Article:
When you live and die by topicality as Matt Stone and Trey Parker have for almost a decade, you get two episodes to open season 19 that provide a fascinating study into how this show is made.
After last week’s season premiere, some missed the point and felt that South Park made it seem as though political correctness was a bad thing, or the self-awareness of the first act was “invalidated” by the rest of the episode. Really, Caitlyn Jenner and the PC Principal’s insistence of using correct pronouns were afterthoughts in an episode about our outrage culture shouting over what should be an open dialogue when it comes to social issues. The episode acknowledged this is a show that has been and will continue to be un-PC, but did so without crossing any lines or making any promises.
The beauty of them “literally” having their first sit down for a season 19 brainstorm just weeks before the premiere as Parker told EW, is that their first episode can feel out the direction of the season. If fan reaction is overwhelmingly negative–despite a few dissenters, the premiere seemed to be well-received–they can pivot. If they hit the right vein, they could again explore a continuity that’s been a rare plot device throughout the series. Whether they intentionally held back from Caitlyn Jenner or the immediacy of the production process led to Matt and Trey answering critics in only six days time, “Where My Country Gone” put the PC Police on notice from beginning to end by finding the right balance between the character-driven storytelling of the early years and the topicality and continuity of recent years.
I may already be tired of typing those South Park buzzwords, but this was an episode that should be satisfying even for those who have been put off by the constant flavor of the week references and faux cameos. I’ve probably been one of the show’s biggest defenders over the last few seasons, but I recognize the hit or miss territory Matt and Trey are in. The issue with the premiere for me was it labored to finish the joke by the third act. But if political correctness is going to be the common thread of this season as our interaction with technology was the underlying theme of season 18, then maybe we should start looking at South Park as less of a one-off and more of a collective work.
Consider Mr. Garrison the politically incorrect artist. Along with Cartman, Mr. Garrison is their mouthpiece for intolerance, often using hyperbolic statements or blatant factual inaccuracies to mask what he perceives are character flaws based on his understanding of social norms. Through Garrison, we’ve learned about getting comfortable with our God-given bodies and that gay couples are just as capable of not breaking eggs as straight couples, amongst many other lessons that stained the South Park Elementary chalkboards.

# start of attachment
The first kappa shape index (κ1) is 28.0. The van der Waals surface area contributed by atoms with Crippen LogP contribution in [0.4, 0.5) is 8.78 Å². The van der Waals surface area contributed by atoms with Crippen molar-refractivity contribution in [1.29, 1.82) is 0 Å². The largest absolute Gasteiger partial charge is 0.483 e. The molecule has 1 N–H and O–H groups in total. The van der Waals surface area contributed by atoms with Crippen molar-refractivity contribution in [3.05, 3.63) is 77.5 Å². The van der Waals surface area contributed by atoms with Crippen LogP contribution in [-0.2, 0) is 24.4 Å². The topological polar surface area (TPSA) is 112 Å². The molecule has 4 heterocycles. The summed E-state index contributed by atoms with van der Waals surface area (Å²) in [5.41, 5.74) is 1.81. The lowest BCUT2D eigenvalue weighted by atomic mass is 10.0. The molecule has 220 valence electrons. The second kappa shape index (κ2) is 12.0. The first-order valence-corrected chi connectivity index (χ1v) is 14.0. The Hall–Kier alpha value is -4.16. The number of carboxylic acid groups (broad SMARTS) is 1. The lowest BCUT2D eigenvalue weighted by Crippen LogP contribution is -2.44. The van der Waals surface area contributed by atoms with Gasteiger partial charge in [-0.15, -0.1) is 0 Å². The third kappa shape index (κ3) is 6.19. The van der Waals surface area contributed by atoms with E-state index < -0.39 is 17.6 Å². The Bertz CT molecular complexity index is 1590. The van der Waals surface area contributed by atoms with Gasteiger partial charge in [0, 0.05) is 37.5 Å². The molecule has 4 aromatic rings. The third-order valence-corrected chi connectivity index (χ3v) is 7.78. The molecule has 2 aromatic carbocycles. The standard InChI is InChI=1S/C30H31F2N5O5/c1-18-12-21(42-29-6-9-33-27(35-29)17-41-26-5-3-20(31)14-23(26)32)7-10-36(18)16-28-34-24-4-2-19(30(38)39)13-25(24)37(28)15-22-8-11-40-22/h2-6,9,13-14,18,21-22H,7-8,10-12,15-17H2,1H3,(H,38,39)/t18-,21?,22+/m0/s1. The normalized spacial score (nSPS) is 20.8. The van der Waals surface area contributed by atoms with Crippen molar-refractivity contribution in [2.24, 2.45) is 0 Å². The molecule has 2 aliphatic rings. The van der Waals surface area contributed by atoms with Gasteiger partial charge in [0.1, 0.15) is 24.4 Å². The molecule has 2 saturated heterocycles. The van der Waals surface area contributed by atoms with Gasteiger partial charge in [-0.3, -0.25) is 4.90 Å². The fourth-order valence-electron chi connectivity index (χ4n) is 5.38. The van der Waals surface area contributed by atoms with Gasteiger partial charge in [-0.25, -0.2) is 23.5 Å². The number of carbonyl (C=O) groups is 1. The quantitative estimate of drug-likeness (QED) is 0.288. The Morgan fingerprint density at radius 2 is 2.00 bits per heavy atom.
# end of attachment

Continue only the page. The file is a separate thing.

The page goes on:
Here, at least in the context of this episode, he’s simply the conduit for A) the argument that the previous episode was entirely one-sided and B) a big joke about Donald Trump. It’s vintage Garrison, who’s driven rich African Americans, Mexicans, and Persians out of South Park before, and has no problem driving our Canadian friends, buddies, and guys back north where they belong. We really get some wonderful stuff out of the Canadian plot, from subverting our expectations that this would be a Mexican conflict to again flipping the script by having Canada block Americans from crossing the border, to a Trump-like brash Canadian president.
For me, it was the simple jokes that made this episode a memorable one. The first line of the episode, from President Obama no less, was some cheeky pointed commentary on the internet outrage cycle: “Last week we were reminded that intolerance still exists in our country.”
Elsewhere, introducing Caitlyn Jenner to South Park lore was exactly what we thought they were going to do last week. They did just enough to avoid the WOO WOOs by taking Jenner one-step further, mostly just skewering the lawsuits and potential charges from a fatal car accident she was involved in. Parker said since they had already tackled the topic of transitions in the past, they wouldn’t do it again. Jokes like “hot” and “cold” Cosby and fucking (raping) the Canadians to death, tasteless as there are, aren’t far off from other depictions of rape (Indiana Jones) we’ve seen on the show. However, I don’t think it was necessary to get to where the episode wanted to go, and a puzzling conclusion to an otherwise tightly assembled half-hour.
South Park’s next episode will be its 260th. A lot has changed since 1997. There’s no longer a counter in the bottom corner of the screen for every time Mr. Garrison says “shit” or “fag.” It’s morphed into a show that relies on timeliness and prides itself on its ability to deconstruct social norms. Yet for Matt and Trey to do anything beyond pay lip service–let’s say clean up their act–to all obscene displays of filth from these characters over the years would be the real invalidation of their work.